What is Buffalo Rain Check? A Pictorial Introduction

Students in a summer program test out the porosity of the porous pavement installed in the bike lane as part of Buffalo Rain Check’s Kenmore Avenue Green Streets Project.

In addition to public works departments, many cities find a driving force for urban forestry is the water and sewer agencies who are responsible for managing stormwater. Buffalo Sewer is one such entity who is fighting for more tree canopy cover throughout the City of Buffalo through its Rain Check program. In partnership with residents, businesses, developers, and local institutions, Buffalo Sewer is finding myriad ways to capture and absorb water in the City and its spaces, with environmental justice and equity as a main priority.

Here’s a pictorial highlighting some of the projects. You can also take a virtual tour of eight ambitious green infrastructure projects in Buffalo through the Rain Check site.

Located at the foot of West Ferry Street on the scenic Niagara River, Broderick Park is steeped in history, most notably as a major terminus of the Underground Railroad between the United States and Canada. The park pays tribute to the people who crossed the water from that point to freedom in Canada and is listed as a designated Network to Freedom site by the U.S. National Parks Service, a national network of historic places and educational or interpretive programs associated with the Underground Railroad. Recent renovations to the park include new entrance features, a small performance amphitheater, a waterfront promenade, new shelters, and revised parking facilities—all with the intent to uplift the space as a public memorial to the incredible local history of the Underground Railroad. The City of Buffalo recently invested over $1 million in a range of renovations to the park, including updated parking facilities with green infrastructure elements. By using porous pavement in the parking areas, the pavement surface keeps over 124,000 gallons of stormwater from entering sewers in a typical rainfall event, protecting local water quality. The porous pavement looks just like regular asphalt but allows water to drain through the paved surface into a recharge bed and infiltrate into the soils below the pavement.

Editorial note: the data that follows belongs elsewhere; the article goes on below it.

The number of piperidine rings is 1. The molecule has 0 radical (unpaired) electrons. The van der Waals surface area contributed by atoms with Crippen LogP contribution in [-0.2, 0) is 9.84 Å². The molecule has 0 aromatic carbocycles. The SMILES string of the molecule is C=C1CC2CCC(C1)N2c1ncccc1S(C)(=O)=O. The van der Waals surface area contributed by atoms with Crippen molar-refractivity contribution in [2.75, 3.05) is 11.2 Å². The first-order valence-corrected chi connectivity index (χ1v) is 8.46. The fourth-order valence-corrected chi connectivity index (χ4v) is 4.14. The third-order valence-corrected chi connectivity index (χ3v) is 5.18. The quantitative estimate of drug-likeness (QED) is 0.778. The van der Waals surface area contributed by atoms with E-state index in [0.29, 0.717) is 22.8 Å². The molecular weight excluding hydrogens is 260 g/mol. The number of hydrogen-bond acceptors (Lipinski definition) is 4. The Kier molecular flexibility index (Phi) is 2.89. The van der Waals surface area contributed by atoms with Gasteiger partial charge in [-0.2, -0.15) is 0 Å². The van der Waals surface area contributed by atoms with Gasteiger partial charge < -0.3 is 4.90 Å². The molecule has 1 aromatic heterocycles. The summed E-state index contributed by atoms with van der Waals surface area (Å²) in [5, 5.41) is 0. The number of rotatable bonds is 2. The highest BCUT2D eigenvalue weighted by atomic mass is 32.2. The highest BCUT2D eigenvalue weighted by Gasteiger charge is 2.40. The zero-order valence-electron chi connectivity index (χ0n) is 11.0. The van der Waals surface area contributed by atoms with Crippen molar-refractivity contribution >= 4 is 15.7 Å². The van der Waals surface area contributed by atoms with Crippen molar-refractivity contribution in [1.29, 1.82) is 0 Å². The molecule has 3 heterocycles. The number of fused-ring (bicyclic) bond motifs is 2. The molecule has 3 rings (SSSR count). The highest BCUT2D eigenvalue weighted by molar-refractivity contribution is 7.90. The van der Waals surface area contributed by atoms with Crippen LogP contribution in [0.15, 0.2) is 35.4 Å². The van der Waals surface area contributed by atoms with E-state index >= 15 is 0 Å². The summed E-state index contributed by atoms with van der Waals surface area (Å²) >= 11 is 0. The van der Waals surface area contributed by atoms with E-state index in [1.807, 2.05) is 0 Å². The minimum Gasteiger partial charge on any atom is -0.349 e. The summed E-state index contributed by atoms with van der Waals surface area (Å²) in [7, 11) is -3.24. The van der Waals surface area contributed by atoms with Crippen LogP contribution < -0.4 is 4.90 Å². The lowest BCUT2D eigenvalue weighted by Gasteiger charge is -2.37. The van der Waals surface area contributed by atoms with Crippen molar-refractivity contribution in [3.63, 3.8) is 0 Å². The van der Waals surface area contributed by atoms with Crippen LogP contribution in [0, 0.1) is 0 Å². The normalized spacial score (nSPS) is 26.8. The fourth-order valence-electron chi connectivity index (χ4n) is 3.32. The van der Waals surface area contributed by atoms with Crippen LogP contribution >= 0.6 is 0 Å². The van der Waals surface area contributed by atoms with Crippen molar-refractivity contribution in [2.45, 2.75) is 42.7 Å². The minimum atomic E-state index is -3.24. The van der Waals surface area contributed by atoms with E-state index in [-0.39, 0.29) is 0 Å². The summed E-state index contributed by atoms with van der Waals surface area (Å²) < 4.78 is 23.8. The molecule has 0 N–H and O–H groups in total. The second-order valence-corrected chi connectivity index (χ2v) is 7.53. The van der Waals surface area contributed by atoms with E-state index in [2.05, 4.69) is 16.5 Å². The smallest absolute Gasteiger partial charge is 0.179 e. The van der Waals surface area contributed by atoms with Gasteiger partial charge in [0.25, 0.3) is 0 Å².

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Updated Guide to Shrubs for Stormwater Retention

Woody Shrubs for Stormwater Retention udpated

Cornell’s Urban Horticulture Institute (UHI) has released the second edition of its Woody Shrubs for Stormwater Retention Practices (Northeast and Mid-Atlantic Regions). The updated and expanded 57-page guide is an essential resource for choosing plants that can provide low-maintenance, attractive cover for filter strips, swales, rain gardens, and other stormwater retention and infiltration practices.

“For plants to thrive in stormwater retention areas, they need to be able to tolerate both dry and periodically saturated soils,” says UHI Director Nina Bassuk, professor in the Horticulture Section of the School of Integrative Plant Science. “These can be tough sites with high pH and salt levels, so it’s important to choose the right plants for the job.”

In addition to profiling more than 35 shrubs—including their hardiness, sun and soil requirements, potential pest issues, and deer resistance—the guide also details site assessment and design considerations for stormwater retention structures. Descriptions also include cultivar information and ecological impacts, such as attractiveness to pollinators. Download the guide here.